Winter is coming and in many parts it’s already reared it’s ugly, icy head. Slick roads and freezing temperatures can take a toll on your precious car. Luckily, you can protect your baby so winter won’t get the best of her.
Just like winterizing your house, you can winterize your car so that it’s better protected against harsh conditions. Here are steps you can take to guard your car against the cold:
Check the fluids
Cold weather impacts the performance of fluids in your car. Oil has a tendency to become thicker in cold weather, so you might have to change it to a thinner type of oil before the coldest weather hits. Your coolant should consist of half antifreeze and half water — you can find coolant testers at an auto parts store. Check the coolant filtration pumps, and replace if filters are dirty. Lastly, refill the windshield wiper fluid with liquid that freezes at lower temperatures. While you’re at it, replace worn wiper blades as well.
Examine the tires
If your tires haven’t been replaced in a while, the traction has likely worn down, which makes driving on icy roads even more unsafe. You can use a penny to test your tire treads. If needed, change to tires that are more durable and are made to handle snow and ice. If the traction looks good, make sure the tires are properly inflated by checking the air pressure.
Take it to the doctor
Have a mechanic look over your car to make sure everything is working properly in time for winter. He should check the battery for corrosion, and replace it if necessary. Have him examine all the belts and hoses to make sure they’re not worn down or damaged. Also have him check the four-wheel drive to make sure it turns on properly and that nothing needs to be replaced. Last but not least, get the heater and defroster checked out.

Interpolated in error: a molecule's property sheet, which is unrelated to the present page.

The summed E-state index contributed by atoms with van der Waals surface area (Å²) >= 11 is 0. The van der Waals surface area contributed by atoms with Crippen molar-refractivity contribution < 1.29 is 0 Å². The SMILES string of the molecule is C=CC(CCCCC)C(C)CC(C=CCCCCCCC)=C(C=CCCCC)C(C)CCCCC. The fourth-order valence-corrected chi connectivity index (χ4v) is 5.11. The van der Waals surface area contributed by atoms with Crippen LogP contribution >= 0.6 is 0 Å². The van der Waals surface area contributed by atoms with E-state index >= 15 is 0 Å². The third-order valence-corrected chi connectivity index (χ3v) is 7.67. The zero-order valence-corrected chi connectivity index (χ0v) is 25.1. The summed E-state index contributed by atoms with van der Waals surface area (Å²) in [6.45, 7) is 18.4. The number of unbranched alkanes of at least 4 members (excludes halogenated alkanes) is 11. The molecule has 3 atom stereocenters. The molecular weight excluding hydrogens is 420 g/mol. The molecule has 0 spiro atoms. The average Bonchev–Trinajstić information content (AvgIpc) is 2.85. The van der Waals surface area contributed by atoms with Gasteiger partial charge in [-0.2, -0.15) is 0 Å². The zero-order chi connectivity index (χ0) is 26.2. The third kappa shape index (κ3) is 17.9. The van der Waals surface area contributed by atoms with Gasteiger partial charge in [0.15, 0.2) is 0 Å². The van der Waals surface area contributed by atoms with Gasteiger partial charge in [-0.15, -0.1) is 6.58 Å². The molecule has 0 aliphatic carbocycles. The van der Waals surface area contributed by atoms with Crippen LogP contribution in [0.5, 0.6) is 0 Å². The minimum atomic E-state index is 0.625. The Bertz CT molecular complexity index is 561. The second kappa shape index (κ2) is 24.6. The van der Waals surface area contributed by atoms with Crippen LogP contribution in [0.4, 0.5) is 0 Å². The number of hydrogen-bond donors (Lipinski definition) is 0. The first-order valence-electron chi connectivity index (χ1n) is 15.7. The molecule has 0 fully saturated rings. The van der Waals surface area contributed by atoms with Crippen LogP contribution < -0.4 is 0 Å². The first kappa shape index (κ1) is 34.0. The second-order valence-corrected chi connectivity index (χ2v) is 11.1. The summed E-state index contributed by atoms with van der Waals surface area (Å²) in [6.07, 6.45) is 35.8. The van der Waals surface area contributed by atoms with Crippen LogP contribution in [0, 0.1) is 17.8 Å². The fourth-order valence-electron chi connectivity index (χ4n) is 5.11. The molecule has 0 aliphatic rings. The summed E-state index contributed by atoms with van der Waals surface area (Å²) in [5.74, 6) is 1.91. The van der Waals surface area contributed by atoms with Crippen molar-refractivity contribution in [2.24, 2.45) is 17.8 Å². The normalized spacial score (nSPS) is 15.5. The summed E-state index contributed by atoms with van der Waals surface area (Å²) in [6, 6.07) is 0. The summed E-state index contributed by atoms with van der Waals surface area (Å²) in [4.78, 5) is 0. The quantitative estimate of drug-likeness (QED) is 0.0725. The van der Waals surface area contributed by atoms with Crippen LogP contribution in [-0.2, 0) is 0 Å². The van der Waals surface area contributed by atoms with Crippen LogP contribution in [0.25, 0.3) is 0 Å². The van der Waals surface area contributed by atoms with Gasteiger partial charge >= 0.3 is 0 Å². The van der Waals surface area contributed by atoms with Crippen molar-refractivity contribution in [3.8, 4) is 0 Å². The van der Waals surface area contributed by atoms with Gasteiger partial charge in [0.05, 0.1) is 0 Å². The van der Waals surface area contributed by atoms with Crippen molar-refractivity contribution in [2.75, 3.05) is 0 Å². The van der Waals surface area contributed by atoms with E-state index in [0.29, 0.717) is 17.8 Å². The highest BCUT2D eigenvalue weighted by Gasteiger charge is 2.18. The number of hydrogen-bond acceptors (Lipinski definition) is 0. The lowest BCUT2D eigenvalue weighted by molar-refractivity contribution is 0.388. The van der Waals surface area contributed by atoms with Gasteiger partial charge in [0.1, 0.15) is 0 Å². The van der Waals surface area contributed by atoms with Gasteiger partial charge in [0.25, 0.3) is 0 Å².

Practice safe driving
Maintaining your car won’t do any good if you drive recklessly in dangerous conditions. Be extra cautious when driving in winter, especially at night and during heavy snowfall or freezing rain. Take your time after it stops raining or snowing, as black ice can pose a problem even if roads look clear. Avoid distractions while driving — keep changing the radio or talking on your cellphone to a minimum, and never text and drive.
Prepare an emergency supply kit
Your car should be in good shape if you’ve crossed off this list, but emergencies do happen, and it’s best to be prepared for the worst. The winter emergency kit should include the following:
- Gloves, hat, scarf, coat (and other warm clothing items)
- Hand warmers
Include common car maintenance supplies as well:
- Ice scraper
- Tire-changing tools
- Jumper cables
- Cat litter (to create traction if you’re stuck in the snow)
- Owner’s manual
You should also have your car insurance’s roadside assistance number programmed in your cellphone, and make sure it’s charged before driving long distances.
When the end of fall is near, start winterizing your car so you’ll be one step ahead of harsh winter weather. If winter has already hit, it’s not too late to winterize your car.